“This world land speed record campaign is unlike any other, with the opportunities opened up by digital technology that enabled the team to test the car’s design using computational fluid dynamics (CFD) and that will allow us to gather and share data about the car’s performance in real-time.”

Why High-Speed Testing?
The Bloodhound LSR team says it has been hard at work preparing the car for these high-speed test runs, upgrading and changing many aspects of the car following successful low-speed test runs at Cornwall Airport Newquay in 2017.

It said in a newsletter last week: “We’ll be using the high speed runs to test the car’s performance and handling at much higher speeds. It will also be a full dress rehearsal for the overall record-breaking campaign. This will include developing operational procedures, perfecting our practices for desert working and testing radio communications.”

One of the most obvious changes to the car is the wheels, which have been swapped for the specially designed solid aluminium desert wheels.

Warhurst said: “We’re running the car on a brand new surface. The wheels have been designed specifically for this desert lake bed, but it will still be vital to test them at high speeds before making record speed runs.”

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This car responds to moods

Jaguar Land Rover is developing new AI technology to better understand changes in the driver’s mood while behind the wheel

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Jaguar Land Rover is researching new artificial intelligence (AI) technology to understand our state of mind while driving – and adjust cabin settings to improve driver wellbeing.

The technology uses a driver-facing camera and biometric sensing to monitor and evaluate the driver’s mood and adapt a host of cabin features, including the heating, ventilation and air conditioning system, media and ambient lighting. The settings will be altered in response to the driver’s facial expressions to help tackle stress. Reports suggest 74 per cent of us admit to feeling stressed or overwhelmed every day*. 

The mood-detection system will use the latest AI techniques to continually adapt to nuances in the driver’s facial expressions and implement appropriate settings automatically. In time the system will learn a driver’s preference and make increasingly tailored adjustments.

Personalisation settings could include changing the ambient lighting to calming colours if the system detects the driver is under stress, selecting a favourite playlist if signs of weariness are identified, and lowering the temperature in response to yawning or other signs of tiring.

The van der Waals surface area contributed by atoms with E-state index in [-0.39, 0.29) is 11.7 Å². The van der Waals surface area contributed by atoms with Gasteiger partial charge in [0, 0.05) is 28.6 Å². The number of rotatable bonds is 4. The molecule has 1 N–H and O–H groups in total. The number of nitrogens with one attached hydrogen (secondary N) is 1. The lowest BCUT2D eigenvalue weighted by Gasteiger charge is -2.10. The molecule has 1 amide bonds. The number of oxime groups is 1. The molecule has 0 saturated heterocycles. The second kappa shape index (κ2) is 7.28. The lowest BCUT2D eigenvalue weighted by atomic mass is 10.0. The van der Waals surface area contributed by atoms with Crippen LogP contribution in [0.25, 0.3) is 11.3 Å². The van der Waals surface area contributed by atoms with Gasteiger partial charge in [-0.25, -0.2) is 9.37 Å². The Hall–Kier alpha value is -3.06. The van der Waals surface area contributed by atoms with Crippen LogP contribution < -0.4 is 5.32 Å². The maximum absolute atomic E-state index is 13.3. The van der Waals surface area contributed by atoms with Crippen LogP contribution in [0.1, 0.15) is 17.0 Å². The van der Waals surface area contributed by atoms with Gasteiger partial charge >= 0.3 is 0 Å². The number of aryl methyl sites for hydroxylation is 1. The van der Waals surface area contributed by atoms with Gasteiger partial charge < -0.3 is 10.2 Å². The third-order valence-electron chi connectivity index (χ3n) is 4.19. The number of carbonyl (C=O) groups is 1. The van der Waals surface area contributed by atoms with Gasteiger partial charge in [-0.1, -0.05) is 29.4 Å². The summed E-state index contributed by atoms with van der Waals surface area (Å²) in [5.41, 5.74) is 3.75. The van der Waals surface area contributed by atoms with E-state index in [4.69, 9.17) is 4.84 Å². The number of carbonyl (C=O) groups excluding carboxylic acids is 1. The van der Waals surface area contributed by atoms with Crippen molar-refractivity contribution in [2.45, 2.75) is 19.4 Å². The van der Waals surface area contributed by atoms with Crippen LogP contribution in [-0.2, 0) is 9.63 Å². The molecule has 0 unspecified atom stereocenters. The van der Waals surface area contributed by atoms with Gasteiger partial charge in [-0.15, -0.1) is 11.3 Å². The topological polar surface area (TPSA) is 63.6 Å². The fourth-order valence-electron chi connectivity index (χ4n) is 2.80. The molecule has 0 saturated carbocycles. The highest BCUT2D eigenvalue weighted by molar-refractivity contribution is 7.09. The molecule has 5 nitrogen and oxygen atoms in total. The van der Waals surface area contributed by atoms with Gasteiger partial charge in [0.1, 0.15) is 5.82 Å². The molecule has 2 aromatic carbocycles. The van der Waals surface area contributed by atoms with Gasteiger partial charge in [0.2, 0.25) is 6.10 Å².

Jaguar Land Rover is also trialing similar technology for rear passengers, with a camera mounted in the headrest. If the system detects signs of tiredness, it could dim the lights, tint the windows and raise the temperature in the back, to help an occupant get to sleep.

Dr Steve Iley, Jaguar Land Rover Chief Medical Officer, said: “As we move towards a self-driving future, the emphasis for us remains as much on the driver as it ever has. By taking a holistic approach to the individual driver, and implementing much of what we’ve learnt from the advances in research around personal wellbeing over the last 10 or 15 years, we can make sure our customers remain comfortable, engaged and alert behind the wheel in all driving scenarios, even monotonous motorway journeys.”

The new mood–detection system is one of a suite of technologies that Jaguar Land Rover is exploring as part of its ‘tranquil sanctuary’ vision to improve the driving experience. Designed to create a sanctuary inside each of its luxury vehicles, the manufacturer is trialing a wide range of driver and passenger wellbeing features, to ensure occupants are as comfortable as possible whilst ensuring the driver remains mindful, alert and in control.

Mood-detection software is the next-generation of Jaguar Land Rover’s existing driver tracking technology. The Driver Condition Monitor, which is capable of detecting if a driver is starting to feel drowsy and will give an early warning to take a break, is available on all Jaguar and Land Rover vehicles.